the internet blog/news treadmill invites so much demagoguery on every subject. the pressure to produce bullshit must be overwhelming.

"i'll just come up w/some scraps and fill the plate with parsley and enough people will confuse it with a meal and think i'm a chef"

i don't get it. there are enough people who actually know something about the music industry that no one needs to invent shit. why not talk to a few of them and then write an article.. or just post an interview?

Nov.19.2014 @ 10:57 PM
Read one of his once. Thinly disguised rant about how 3D printed toy figurines would reboot the economy (by undercutting the Green Army Men cartel?). Skipped over where stuff like food and electricity would come from. Just a bunch of 1D characters saying, 'hey kids, let's do the show here and stick it to the man!'

I'm guessing he doesn't drive a crowd- funded open-source. 3D-printed car.

Nov.19.2014 @ 11:03 PM
These 'futurologists' can't tell the difference between data and love. They're stunted emotionally. Their measure of desire is statistics, and their enthusiasm is measured in likes. Maybe it's a phase we have to go through, but the nerd autistocracy is really wearing out their welcome.

Nov.19.2014 @ 11:04 PM
Chris Randall
I think "autistocracy" is the best word I've ever seen.


Nov.20.2014 @ 12:05 AM
I'm with boobs.

Nov.20.2014 @ 3:08 AM
I've read his novels, and since I read novels like chewing gum, I'd rate him Juicy Fruit. Nothing you'd chew if there was Beemans or even Double Mint available.

I have never paid for his books since he gives them away, so there is that. And both my parents made their livings as musicians. I don't think it's as easy to make a living at it as it used to be, but that's true of all jobs now in the McOligarchy.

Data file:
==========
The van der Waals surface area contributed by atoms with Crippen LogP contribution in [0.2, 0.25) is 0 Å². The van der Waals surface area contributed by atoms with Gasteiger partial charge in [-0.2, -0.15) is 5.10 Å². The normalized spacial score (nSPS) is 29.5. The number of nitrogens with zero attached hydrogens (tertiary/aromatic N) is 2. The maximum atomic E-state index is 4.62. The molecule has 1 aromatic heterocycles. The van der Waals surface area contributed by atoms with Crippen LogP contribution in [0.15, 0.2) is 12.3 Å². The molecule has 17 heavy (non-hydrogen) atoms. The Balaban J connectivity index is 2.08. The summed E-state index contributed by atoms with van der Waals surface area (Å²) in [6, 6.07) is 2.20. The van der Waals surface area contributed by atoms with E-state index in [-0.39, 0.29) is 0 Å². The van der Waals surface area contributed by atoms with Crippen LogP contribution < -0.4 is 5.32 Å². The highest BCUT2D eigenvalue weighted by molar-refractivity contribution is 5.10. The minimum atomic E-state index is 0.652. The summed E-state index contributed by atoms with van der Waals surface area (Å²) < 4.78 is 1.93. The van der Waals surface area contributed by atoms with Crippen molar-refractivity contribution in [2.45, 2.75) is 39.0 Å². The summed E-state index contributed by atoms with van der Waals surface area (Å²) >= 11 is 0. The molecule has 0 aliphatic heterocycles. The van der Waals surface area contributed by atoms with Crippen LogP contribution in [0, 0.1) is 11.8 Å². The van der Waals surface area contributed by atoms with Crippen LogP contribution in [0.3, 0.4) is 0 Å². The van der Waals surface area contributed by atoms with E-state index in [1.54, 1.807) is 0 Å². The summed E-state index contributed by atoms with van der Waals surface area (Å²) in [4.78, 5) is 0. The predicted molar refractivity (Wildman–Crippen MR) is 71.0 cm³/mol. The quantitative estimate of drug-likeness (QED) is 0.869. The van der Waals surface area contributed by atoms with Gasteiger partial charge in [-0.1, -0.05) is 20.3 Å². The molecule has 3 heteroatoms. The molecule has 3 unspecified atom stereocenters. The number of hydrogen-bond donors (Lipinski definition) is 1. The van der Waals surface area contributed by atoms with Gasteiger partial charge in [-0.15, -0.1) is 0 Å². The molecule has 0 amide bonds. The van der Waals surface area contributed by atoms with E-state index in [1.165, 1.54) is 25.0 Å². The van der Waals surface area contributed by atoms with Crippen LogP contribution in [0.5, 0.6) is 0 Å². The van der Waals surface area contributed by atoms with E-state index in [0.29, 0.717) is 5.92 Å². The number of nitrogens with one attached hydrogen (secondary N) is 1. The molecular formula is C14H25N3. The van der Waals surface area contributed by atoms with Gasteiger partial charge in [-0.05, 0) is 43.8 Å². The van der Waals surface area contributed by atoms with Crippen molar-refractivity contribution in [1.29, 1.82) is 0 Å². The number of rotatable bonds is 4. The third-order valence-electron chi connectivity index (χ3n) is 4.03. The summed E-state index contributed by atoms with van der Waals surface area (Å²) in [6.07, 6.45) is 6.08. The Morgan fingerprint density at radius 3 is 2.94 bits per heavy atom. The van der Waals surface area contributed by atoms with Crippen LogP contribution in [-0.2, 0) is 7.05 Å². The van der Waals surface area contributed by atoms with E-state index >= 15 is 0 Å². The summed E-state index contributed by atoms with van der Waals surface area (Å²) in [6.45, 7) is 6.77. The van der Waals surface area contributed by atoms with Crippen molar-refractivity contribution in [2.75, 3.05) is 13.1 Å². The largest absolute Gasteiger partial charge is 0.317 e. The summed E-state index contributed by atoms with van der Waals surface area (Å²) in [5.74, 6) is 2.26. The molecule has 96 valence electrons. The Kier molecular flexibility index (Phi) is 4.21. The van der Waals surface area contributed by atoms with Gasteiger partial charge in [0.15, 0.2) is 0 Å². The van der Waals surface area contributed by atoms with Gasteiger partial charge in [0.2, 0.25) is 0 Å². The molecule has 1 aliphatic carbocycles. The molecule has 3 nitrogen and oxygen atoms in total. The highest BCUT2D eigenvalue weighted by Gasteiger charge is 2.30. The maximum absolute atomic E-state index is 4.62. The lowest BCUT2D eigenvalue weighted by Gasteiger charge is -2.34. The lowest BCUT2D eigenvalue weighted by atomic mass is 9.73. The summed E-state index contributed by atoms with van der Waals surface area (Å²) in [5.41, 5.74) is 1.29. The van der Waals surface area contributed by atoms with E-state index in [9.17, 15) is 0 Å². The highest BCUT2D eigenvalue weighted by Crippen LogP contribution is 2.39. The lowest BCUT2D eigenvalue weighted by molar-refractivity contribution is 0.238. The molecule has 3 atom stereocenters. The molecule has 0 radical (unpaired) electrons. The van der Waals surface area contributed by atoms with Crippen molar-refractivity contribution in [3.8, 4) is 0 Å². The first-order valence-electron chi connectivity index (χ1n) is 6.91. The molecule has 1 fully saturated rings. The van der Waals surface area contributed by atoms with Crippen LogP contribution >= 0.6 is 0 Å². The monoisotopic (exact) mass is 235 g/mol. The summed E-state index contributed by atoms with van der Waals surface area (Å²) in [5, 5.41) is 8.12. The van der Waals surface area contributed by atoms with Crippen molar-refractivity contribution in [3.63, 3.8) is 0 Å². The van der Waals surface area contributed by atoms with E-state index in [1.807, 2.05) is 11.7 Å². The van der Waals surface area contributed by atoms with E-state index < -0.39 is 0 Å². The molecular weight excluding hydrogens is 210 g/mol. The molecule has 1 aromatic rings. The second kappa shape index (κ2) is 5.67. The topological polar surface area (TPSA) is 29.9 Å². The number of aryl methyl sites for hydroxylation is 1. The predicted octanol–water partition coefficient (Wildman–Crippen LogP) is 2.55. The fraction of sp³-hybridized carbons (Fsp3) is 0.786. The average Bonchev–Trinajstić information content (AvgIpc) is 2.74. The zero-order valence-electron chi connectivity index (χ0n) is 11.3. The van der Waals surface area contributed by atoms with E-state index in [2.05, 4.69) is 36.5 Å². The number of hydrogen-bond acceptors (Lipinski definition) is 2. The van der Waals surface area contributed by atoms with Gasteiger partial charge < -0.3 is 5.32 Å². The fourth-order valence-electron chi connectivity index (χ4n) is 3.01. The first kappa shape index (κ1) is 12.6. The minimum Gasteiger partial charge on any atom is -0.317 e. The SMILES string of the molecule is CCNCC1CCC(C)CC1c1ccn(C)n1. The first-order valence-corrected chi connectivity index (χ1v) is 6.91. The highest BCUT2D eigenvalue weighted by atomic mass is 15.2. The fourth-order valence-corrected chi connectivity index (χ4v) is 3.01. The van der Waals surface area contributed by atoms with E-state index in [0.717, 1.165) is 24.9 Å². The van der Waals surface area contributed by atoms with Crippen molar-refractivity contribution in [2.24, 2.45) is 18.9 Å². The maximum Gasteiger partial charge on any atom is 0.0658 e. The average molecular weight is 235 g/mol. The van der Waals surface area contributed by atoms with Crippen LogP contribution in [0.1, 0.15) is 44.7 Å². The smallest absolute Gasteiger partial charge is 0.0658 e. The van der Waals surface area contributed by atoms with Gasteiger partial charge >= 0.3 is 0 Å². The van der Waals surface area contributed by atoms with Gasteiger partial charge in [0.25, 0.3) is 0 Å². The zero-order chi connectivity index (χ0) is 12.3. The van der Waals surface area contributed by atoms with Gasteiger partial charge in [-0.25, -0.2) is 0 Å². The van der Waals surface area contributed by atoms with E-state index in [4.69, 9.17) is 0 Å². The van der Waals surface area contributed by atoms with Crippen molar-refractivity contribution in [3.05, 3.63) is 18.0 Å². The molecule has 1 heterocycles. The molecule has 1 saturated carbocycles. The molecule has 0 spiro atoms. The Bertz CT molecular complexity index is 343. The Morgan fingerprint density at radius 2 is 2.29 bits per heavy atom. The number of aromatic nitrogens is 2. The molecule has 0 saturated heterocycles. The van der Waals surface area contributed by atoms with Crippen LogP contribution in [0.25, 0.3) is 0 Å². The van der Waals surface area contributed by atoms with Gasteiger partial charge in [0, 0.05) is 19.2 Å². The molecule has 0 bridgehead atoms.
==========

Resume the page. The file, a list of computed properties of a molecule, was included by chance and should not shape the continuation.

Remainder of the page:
The hard part of making it as a musician is being any good. And hey some of those ukulele manic pixie dream girls aren't bad. And that guy who forced his kids to play Are Friends Electric, he's pretty rad too.

Nov.20.2014 @ 4:20 AM
Wow. Without your comments, I was able to figure out how much this guy is not able to stop writing science fiction when he talks about something.

What is funny here is that I have read today an article today about the music industry, because a friend sent me the link before I read Doctor Cow's one :

link []

That's not the same level indeed.

Nov.20.2014 @ 6:12 AM
What everyone else said...but "Little Brother" was quite good... meanwhile:

"you also need a $300M Content ID system"

Yet more of what he doesnt know, I work days for a company that builds these things, FOR some of those 60 YourTube-competitor-companies he cant seem to see..and they dont cost even 1% of what he suggests.....

Patience = empty , with this guy.